A REDDITCH councillor died at the weekend after a hard-fought battle with cancer.

Labour councillor Robin King, who represented the Church Hill ward, passed away during the early hours of Saturday morning at the Primrose Hospice. He had been suffering from blood cancer and had previously received treatment for a brain tumour.

Mr King was married to Wanda, who is a councillor for Greenlands, for 32 years, and they had two children, Lisa and Stephen. He lived in Redditch for 27 years.

He was first elected to Redditch Council in 2007, and was re-elected for a four year term again last year and worked at Pilkington until his deteriorating health forced him to take early retirement.

Councillor Bill Hartnett, leader of Redditch’s Labour group, said: “He was passionate about the town and passionate about people. He always wanted to do the right thing, even though sometimes he would say things before he had thought about them.

“He was really a half glass full kind of man, and he stayed positive up until the very end. He will be missed tremendously.”

Mr King had launched a national campaign, supporting the NHS against current reforms, and was very proud to have attended a national demonstration in London against the proposed reforms.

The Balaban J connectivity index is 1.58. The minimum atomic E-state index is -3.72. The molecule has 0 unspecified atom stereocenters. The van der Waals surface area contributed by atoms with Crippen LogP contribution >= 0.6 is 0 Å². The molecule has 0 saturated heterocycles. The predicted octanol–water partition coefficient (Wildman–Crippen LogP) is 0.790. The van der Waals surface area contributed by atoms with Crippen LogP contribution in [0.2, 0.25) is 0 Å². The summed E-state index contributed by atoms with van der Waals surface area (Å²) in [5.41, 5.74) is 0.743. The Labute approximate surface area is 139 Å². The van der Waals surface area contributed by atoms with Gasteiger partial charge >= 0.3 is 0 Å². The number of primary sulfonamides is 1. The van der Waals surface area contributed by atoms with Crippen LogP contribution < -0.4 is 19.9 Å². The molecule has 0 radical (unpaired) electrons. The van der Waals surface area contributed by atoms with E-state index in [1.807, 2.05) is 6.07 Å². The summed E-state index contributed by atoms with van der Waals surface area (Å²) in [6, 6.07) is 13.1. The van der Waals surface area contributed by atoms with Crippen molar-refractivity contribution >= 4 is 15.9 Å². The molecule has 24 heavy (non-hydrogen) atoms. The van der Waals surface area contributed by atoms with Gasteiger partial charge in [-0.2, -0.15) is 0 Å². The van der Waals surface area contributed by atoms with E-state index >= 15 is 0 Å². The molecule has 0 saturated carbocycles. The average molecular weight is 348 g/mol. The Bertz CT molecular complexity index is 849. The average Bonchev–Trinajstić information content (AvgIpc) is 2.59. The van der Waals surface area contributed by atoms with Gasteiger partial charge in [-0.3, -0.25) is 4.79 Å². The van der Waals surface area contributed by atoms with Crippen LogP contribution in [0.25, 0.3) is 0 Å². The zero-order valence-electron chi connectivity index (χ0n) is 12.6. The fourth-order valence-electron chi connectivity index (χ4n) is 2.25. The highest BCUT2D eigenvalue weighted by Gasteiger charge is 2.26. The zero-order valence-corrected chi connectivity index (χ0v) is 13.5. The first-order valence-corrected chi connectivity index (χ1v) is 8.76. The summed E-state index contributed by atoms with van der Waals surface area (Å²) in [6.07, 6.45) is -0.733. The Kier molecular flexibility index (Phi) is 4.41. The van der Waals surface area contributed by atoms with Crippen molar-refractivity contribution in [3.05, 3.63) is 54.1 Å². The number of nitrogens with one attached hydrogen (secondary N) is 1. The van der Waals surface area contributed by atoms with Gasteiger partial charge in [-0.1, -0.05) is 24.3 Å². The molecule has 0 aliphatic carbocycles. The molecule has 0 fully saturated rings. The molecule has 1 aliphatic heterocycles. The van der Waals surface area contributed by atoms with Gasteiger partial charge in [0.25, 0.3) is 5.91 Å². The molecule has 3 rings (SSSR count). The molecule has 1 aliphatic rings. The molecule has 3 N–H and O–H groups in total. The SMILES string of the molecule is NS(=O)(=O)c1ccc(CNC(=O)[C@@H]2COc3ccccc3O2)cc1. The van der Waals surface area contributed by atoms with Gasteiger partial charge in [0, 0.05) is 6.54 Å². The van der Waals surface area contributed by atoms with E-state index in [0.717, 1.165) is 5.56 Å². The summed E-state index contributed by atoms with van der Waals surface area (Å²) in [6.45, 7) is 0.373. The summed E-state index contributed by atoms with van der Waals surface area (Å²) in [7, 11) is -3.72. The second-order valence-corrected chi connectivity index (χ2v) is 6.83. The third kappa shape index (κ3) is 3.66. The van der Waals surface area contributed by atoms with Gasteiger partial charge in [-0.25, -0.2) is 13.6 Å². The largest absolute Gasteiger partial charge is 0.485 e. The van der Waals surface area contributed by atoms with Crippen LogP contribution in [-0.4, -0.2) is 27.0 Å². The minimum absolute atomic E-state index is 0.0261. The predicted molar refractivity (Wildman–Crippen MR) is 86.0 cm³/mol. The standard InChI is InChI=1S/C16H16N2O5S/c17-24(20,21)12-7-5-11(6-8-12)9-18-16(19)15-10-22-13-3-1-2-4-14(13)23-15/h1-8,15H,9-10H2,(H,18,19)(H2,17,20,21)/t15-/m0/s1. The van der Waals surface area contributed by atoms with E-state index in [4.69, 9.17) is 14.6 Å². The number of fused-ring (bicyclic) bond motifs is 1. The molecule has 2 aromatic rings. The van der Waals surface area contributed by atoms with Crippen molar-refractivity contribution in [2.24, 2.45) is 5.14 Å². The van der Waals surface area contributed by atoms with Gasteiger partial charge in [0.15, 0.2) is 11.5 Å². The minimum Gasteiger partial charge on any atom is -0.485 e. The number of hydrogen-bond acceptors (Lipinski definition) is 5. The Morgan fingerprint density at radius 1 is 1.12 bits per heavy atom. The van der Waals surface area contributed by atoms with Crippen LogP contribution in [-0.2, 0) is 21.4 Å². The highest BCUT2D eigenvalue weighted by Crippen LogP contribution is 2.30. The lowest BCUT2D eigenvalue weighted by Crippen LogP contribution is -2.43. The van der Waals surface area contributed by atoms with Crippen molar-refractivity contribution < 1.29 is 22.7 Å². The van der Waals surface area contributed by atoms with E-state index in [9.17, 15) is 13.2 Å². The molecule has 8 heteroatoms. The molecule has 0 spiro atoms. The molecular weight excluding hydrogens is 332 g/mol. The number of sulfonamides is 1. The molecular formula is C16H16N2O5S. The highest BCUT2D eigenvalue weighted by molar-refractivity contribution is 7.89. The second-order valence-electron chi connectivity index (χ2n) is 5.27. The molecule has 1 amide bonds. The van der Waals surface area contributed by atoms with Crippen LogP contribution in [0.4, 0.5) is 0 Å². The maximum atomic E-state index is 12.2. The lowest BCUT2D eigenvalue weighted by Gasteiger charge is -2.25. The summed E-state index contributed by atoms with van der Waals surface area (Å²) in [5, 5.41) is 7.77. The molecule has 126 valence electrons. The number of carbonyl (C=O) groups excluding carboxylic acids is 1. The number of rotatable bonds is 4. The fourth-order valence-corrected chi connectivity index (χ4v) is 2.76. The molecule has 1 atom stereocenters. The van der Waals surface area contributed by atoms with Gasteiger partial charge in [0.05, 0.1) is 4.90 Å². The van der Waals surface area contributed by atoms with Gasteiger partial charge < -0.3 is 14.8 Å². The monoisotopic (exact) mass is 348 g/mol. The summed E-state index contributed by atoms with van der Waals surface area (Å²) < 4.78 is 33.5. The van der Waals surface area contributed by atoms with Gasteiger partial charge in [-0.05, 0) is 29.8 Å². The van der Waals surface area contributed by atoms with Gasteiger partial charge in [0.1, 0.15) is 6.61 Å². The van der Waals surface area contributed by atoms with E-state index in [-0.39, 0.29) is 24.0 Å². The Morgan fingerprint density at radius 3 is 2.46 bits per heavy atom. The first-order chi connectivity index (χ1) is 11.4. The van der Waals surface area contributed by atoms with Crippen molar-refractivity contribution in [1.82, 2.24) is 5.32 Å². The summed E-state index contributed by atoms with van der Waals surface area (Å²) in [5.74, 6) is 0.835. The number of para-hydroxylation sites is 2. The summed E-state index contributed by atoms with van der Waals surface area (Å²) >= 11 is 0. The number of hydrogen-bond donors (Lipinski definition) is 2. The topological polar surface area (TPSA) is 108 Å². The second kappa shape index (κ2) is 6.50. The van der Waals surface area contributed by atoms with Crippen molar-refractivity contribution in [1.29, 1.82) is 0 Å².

In an interview with the Advertiser last February, he backed a campaign to get a radiotherapy unit for Worcestershire built at Redditch’s Alex Hospital, having experienced first-hand the misery people experienced travelling hundreds of miles for treatment. He spent months being driven by his wife to receive treatment for his brain tumour at a centre in Coventry.

As news of his death reached people, his Facebook site received numerous tributes from people.

Tracey Wheeler wrote: “So incredibly sad to hear of Robin’s passing. He was an inspiration to us all.”

Clair MCintyre added: “Robin, a very special person who touched more lives than he will ever know. We are all better people for his energy.”

And many of the messages were from people saying they would “carry on the fight in his name”, particularly in his campaigning work to safeguard the NHS.

On his facebook site, Mr King had written this of himself: “I say what I think and do not sometimes think about what I say.

“I love politics and and the arguments that come with the love affair. I am never happier than when I feel I am getting right up a Tories nose or knocking a Lib Dem off their fence.

“I will however put people before personal prejudices and will support a joint approach to benefit society.

“Though many feel I am flippant, I am probably really very deep and serious about my beliefs and the people I believe in.”